• Former co-worker - Someone that you worked with at a past job, or a person who used to be on your team at work, can also be a good choice for a professional reference.
  • Project manager - If you are in or have had a job that involves working on project teams, consider asking the person who oversaw a project that you participated in to provide you with a professional reference.
  • Client or customer - If you are or have been in a job that involves building strong relationships with clients or customers, there might be someone you know in that capacity who would make a good reference.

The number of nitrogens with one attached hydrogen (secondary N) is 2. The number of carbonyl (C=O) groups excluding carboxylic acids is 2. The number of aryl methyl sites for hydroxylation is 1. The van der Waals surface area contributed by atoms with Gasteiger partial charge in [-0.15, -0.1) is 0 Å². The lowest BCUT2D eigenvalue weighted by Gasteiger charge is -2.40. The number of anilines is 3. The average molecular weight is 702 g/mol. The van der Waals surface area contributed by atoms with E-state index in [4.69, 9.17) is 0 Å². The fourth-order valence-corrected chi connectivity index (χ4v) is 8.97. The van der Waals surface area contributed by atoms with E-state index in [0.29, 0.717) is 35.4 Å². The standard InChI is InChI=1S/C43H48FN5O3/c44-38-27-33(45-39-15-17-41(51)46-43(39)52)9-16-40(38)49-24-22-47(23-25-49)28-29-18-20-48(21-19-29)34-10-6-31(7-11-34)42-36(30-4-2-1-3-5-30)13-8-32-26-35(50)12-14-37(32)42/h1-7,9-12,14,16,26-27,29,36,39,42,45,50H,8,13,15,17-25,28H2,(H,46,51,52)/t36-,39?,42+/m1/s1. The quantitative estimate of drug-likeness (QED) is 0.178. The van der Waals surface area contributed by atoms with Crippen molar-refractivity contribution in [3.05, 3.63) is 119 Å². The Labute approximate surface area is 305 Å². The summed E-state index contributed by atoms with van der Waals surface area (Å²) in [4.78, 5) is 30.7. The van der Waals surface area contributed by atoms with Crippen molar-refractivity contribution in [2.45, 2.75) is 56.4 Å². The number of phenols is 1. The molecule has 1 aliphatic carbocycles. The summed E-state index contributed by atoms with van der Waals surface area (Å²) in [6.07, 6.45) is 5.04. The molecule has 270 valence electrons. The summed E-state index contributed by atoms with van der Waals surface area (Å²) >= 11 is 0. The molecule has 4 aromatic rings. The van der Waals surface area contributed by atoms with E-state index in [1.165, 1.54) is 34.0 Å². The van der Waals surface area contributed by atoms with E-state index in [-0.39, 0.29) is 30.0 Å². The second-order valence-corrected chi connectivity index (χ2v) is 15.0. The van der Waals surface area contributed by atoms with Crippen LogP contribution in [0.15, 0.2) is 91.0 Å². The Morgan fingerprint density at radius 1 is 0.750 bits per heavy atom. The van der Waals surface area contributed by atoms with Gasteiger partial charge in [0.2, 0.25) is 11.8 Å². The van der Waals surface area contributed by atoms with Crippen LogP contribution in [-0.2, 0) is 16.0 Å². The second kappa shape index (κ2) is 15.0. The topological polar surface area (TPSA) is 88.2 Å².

• Professional contacts - If you are a member of a professional association, maybe you have built relationships with others who work in your field or industry. Such individuals can be good professional references.
  • Volunteer contacts - If you have done volunteer work or service hours for a nonprofit organization, other volunteers or the volunteer coordinator or committee chair may be potential references.
  • Instructor/professor - If you have studied under an educator who is well-known in the field, consider asking that individual to provide you with a professional reference. Instructors are also good references for early-career individuals.
  • Internship coordinator - If you did an internship while in school, the internship coordinator at the company where you worked and/or the person who oversaw your internship at the school could be good references.